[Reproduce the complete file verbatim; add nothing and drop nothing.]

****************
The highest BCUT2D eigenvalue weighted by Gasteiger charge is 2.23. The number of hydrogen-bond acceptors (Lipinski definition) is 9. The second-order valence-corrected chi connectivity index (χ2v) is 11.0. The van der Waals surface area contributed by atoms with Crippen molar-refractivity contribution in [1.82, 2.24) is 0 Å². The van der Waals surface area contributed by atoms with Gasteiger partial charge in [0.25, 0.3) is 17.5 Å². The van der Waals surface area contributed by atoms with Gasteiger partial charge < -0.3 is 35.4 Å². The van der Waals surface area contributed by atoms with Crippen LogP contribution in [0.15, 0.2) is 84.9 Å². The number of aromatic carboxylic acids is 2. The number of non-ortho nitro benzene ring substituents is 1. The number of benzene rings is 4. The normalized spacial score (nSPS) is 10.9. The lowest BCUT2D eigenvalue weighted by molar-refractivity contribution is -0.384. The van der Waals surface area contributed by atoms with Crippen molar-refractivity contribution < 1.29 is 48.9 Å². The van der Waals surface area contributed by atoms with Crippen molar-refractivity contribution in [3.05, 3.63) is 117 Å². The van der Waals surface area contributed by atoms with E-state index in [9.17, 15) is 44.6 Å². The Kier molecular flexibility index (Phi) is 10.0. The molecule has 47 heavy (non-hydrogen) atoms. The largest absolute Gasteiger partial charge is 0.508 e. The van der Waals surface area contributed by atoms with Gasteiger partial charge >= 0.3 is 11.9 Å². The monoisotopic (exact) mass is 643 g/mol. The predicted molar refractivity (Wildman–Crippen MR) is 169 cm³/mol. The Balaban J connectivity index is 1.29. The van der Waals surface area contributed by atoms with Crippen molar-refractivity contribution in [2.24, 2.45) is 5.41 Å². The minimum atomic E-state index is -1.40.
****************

The highest BCUT2D eigenvalue weighted by Gasteiger charge is 2.23. The number of hydrogen-bond acceptors (Lipinski definition) is 9. The second-order valence-corrected chi connectivity index (χ2v) is 11.0. The van der Waals surface area contributed by atoms with Crippen molar-refractivity contribution in [1.82, 2.24) is 0 Å². The van der Waals surface area contributed by atoms with Gasteiger partial charge in [0.25, 0.3) is 17.5 Å². The van der Waals surface area contributed by atoms with Gasteiger partial charge < -0.3 is 35.4 Å². The van der Waals surface area contributed by atoms with Crippen LogP contribution in [0.15, 0.2) is 84.9 Å². The number of aromatic carboxylic acids is 2. The number of non-ortho nitro benzene ring substituents is 1. The number of benzene rings is 4. The normalized spacial score (nSPS) is 10.9. The lowest BCUT2D eigenvalue weighted by molar-refractivity contribution is -0.384. The van der Waals surface area contributed by atoms with Crippen molar-refractivity contribution < 1.29 is 48.9 Å². The van der Waals surface area contributed by atoms with Crippen molar-refractivity contribution in [3.05, 3.63) is 117 Å². The van der Waals surface area contributed by atoms with E-state index in [9.17, 15) is 44.6 Å². The Kier molecular flexibility index (Phi) is 10.0. The molecule has 47 heavy (non-hydrogen) atoms. The largest absolute Gasteiger partial charge is 0.508 e. The van der Waals surface area contributed by atoms with Gasteiger partial charge >= 0.3 is 11.9 Å². The monoisotopic (exact) mass is 643 g/mol. The predicted molar refractivity (Wildman–Crippen MR) is 169 cm³/mol. The Balaban J connectivity index is 1.29. The van der Waals surface area contributed by atoms with Crippen molar-refractivity contribution in [2.24, 2.45) is 5.41 Å². The minimum atomic E-state index is -1.40.